Racing in from the past – Hang-On

The flyer for the EU release of Hang-On was a multi-page spread talking about the game, but in this flyer’s particular case, it would also focus on the motion control bike cabinet that the game could also be configured as.

During the Twitch countdown for the Shenmue III Kickstarter with Yu Suzuki, it covered a few of his games including Hang-On which he had created to offset the “dark” arcade scene by bringing in something bright and fun for audiences. He was also something of a car and bike fan. As he mentions in an interview with Martin Robinson over at Eurogamer, he noted that he “adored” bikes, mostly “off-road bikes — like motocross, enduro racers, Paris Dakar…” and during his research to find out why those races were so popular, came up with Hang-On.

Hang-On was a pioneering game in several aspects most notably its pseudo “3D” sprite effects to simulate the speeding road, signs, and the other bikers that you were racing against. The game ran on the same hardware that would also run Yu Suzuki’s next hit, Space Harrier, which continued his obsession with 3D that would eventually see him design later icons such as Virtua Fighter and Shenmue. According to the arcade hardware museum over at System 16, it was the same hardware that would also run Enduro Racer and, eventually, Super Hang-On.

hangon_01

The title screen also came in 3D not only because of the lettering design, but when they scale in, they also revolve around the “G” before ending like this. A little 2D biker below towed the SEGA logo in from the right, too!

Even though the games were 2D pretending to be 3D, Yu Suzuki’s design approach began with envisioning everything in 3D — doing all of the calculations and so forth — before translating all of that back into the hardware, helping plant the seeds for Sega’s own continued pursuit of better 3D.

But Yu Suzuki wanted to extend the experience from the screen and right into the player’s hands. Three different cabinets were created for the game — a sit down cabinet with handlebars that were used to control the bike onscree, a stand up version, and a mammoth bike cab the player could sit on and actually control the bike with their body creating an early motion controller for a video game (the monitor was set where the windshield should be).

This is the second page of the flyer which shows the three different cabs offered for Hang-On. Looking at this, it’s easy to see how Sega and Yu Suzuki became such cutting edge game developers by thinking not just about the game but about how players could experience more outside of the game. In a way, it also reflected how computer game designers and publishers, particularly for CRPGs, had approached the inclusion of so many extras with their own games to expand the experience that the hardware at the time could only scrape the surface of.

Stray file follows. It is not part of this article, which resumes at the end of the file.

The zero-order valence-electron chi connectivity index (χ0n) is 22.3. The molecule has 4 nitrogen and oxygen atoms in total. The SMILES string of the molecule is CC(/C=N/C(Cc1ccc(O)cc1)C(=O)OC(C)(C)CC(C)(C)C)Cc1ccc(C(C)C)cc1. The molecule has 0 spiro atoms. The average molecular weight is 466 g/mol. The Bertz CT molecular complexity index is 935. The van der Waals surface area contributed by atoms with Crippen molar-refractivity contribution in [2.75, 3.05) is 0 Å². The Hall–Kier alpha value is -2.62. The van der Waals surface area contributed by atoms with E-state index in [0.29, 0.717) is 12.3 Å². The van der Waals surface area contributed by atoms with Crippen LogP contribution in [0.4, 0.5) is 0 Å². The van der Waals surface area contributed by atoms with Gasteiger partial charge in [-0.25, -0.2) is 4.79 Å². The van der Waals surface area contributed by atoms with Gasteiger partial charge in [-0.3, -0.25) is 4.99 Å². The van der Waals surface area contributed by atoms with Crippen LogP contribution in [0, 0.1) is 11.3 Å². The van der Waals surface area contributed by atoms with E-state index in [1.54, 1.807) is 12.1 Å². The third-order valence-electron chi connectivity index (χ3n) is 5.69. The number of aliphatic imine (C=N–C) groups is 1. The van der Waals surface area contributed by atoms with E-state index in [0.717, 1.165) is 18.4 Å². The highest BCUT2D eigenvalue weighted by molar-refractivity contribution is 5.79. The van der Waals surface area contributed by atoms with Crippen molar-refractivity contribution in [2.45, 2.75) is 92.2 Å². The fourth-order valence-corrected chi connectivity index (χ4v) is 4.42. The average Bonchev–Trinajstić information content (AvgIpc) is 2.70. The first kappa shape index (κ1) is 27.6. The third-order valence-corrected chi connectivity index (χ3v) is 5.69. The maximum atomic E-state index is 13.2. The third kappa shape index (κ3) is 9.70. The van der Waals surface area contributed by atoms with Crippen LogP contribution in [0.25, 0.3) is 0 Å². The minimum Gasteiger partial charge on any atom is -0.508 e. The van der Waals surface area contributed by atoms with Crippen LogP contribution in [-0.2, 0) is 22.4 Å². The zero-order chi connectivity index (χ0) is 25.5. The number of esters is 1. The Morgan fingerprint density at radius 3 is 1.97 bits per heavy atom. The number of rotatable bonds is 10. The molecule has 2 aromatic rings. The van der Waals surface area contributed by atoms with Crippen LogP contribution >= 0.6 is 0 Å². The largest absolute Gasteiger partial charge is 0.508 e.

This spread from the flyer above shows how to “drive” the game with tons of detail, calling it a “motorcycle simulator” and boasting the use of racing techniques that real-life racers also use.

In contrast to the complexities underlying the technology and presentation of Hang-On, the actual game was pretty simple to pick up and play. All the player had to do was steer, accelerate, and slow down when they had to and try not to crash their bike. Each leg of the race was timed and as the player made it to checkpoints, that time would get extended. Scoring began as soon as the player started ending only when time ran out and pausing whenever they crashed.

The course wove its way through different

The course wove its way through different “scenery” for each of the game’s five stages depending on the leg. The mountains in the horizon moved left and right depending on where the player was steering while the rest of the screen literally came at them.

There was a surprising amount of branding in the game, such as these Shell signs on the side.

There was a surprising amount of branding in the game, such as these Shell signs on the side.

The crashes could be pretty violent with the bike exploding and the player just laying there. There's also a more gruesome version where the biker actually stands back up, only to fall face first back onto the ground with a cracked helmet.

The game had pretty dramatic crash animations. There’s also a more gruesome version where the biker actually stands back up, only to fall face first back onto the ground with a cracked helmet.

Hang-On became hugely popular in the arcades and was ported across a number of platforms. It was ported to the Japan-only MSX and PC-88, Sega’s SG-1000, and later, the Sega Master System. it would also be a staple of Sega collections like Sega Smash Pack 2 in 2000 for Windows and kick of a series of spinoffs and sequels from Super Hang-On in 1987, Hang-On GP ’95 for Japan, Hang-On GP for the USA, and a ’96 version for Europe. It has also featured as Easter Egg references in a variety of Sega games such as Sonic Riders and, of course Yu Suzuki’s Shenmue series as a playable mini-game.

Yu Suzuki’s success with Hang-On would pave the way for the legendary designer’s efforts with Sega to bring more 3D hits to the arcade as well as push the envelope on the tech needed to bring it closer to realism. Even today, Hang-On manages to hold up fairly well — its still a challenging racer whose tough courses were made to keep those quarters coming as was the norm with many arcade classics. It doesn’t have “real” 3D graphics or an orchestrated soundtrack, but like many amazing games from the past, it reminds us that it really doesn’t need them to be fun.

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